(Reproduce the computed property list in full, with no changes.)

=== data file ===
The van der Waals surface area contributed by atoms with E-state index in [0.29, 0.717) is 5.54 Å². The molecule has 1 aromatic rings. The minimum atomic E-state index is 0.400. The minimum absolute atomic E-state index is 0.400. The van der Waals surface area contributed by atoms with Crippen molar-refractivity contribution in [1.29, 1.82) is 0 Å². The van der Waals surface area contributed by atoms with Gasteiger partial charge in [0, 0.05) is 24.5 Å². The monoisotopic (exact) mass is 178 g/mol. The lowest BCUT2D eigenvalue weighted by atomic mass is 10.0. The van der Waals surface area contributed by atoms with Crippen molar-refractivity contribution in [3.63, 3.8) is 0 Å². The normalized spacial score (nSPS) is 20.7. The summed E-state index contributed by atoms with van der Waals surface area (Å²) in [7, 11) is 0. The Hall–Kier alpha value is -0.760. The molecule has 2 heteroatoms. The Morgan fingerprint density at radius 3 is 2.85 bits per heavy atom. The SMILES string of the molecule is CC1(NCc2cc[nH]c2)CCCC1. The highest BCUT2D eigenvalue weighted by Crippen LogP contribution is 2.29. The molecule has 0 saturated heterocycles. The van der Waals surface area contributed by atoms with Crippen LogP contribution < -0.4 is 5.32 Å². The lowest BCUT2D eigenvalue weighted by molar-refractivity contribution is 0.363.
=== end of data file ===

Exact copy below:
The van der Waals surface area contributed by atoms with E-state index in [0.29, 0.717) is 5.54 Å². The molecule has 1 aromatic rings. The minimum atomic E-state index is 0.400. The minimum absolute atomic E-state index is 0.400. The van der Waals surface area contributed by atoms with Crippen molar-refractivity contribution in [1.29, 1.82) is 0 Å². The van der Waals surface area contributed by atoms with Gasteiger partial charge in [0, 0.05) is 24.5 Å². The monoisotopic (exact) mass is 178 g/mol. The lowest BCUT2D eigenvalue weighted by atomic mass is 10.0. The van der Waals surface area contributed by atoms with Crippen molar-refractivity contribution in [3.63, 3.8) is 0 Å². The normalized spacial score (nSPS) is 20.7. The summed E-state index contributed by atoms with van der Waals surface area (Å²) in [7, 11) is 0. The Hall–Kier alpha value is -0.760. The molecule has 2 heteroatoms. The Morgan fingerprint density at radius 3 is 2.85 bits per heavy atom. The SMILES string of the molecule is CC1(NCc2cc[nH]c2)CCCC1. The highest BCUT2D eigenvalue weighted by Crippen LogP contribution is 2.29. The molecule has 0 saturated heterocycles. The van der Waals surface area contributed by atoms with Crippen LogP contribution < -0.4 is 5.32 Å². The lowest BCUT2D eigenvalue weighted by molar-refractivity contribution is 0.363.